Significant improvements in food security expected across the region
Following a severe drought in 2016, household food security continues to improve across the region with the much-awaited harvesting of the 2016/17 crops. Humanitarian assistance has concluded in most countries and areas are experiencing Stressed (IPC Phase 2) and Minimal (IPC Phase 1) outcomes in May as household food availability improves with harvests. For the second half of the outlook period (June-September), most of the region will experience Minimal (IPC Phase 1) outcomes, except for eastern parts of the DRC, where Crisis (IPC Phase 3) outcome are expected because of conflict.
Harvesting activities are expected to extend to June and July in most countries. During this period, harvesting labor opportunities for very poor and poor households will increase as labor demand from middle and better-off households increases. This is expected to contribute to improved food availability from in-kind payment and to improve food access through cash payment.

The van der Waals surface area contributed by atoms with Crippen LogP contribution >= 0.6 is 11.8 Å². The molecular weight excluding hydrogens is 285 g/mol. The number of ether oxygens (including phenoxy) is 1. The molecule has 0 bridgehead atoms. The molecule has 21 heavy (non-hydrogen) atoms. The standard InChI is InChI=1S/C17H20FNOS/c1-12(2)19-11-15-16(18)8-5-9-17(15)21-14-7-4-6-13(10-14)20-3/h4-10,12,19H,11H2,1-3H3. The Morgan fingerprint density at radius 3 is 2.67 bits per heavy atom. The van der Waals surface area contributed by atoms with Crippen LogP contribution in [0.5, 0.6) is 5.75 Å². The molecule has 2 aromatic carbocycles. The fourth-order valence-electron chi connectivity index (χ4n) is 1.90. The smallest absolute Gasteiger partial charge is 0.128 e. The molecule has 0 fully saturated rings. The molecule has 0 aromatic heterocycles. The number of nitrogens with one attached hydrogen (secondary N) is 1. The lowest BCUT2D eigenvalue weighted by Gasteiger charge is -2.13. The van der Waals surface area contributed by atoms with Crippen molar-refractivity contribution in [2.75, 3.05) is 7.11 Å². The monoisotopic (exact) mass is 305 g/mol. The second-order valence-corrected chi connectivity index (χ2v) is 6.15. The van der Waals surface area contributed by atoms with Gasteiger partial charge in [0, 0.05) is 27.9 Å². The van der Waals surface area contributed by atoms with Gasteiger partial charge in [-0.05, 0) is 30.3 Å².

The trading of maize and other crops is slowly increasing as well and market activities related to cash crops and food. Tobacco auctioning in countries is at its peak and is increasing household income levels. As supplies of cereals on the market are increasing, the competition amongst farmers and traders in several countries is also increasing. Given the harvest prospects of average to above average production, staple prices are expected to continue to decline across the region.
As the main 2016/17 cropping season comes to an end, preparations for a second season or winter production is already underway in countries including Zimbabwe, Mozambique, Lesotho, and Malawi. With the exception drought-affected Tanzania, there is adequate soil moisture to support good crop conditions and immediate land preparation for winter crops without pre-irrigation. However, there is still the threat of fall armyworm (FAW) infestations within the region since the pest is known to migrate from one generation of green crops to another. Given that there will be fewer cropped areas during the second season, the winter crops are more vulnerable to FAW infestation.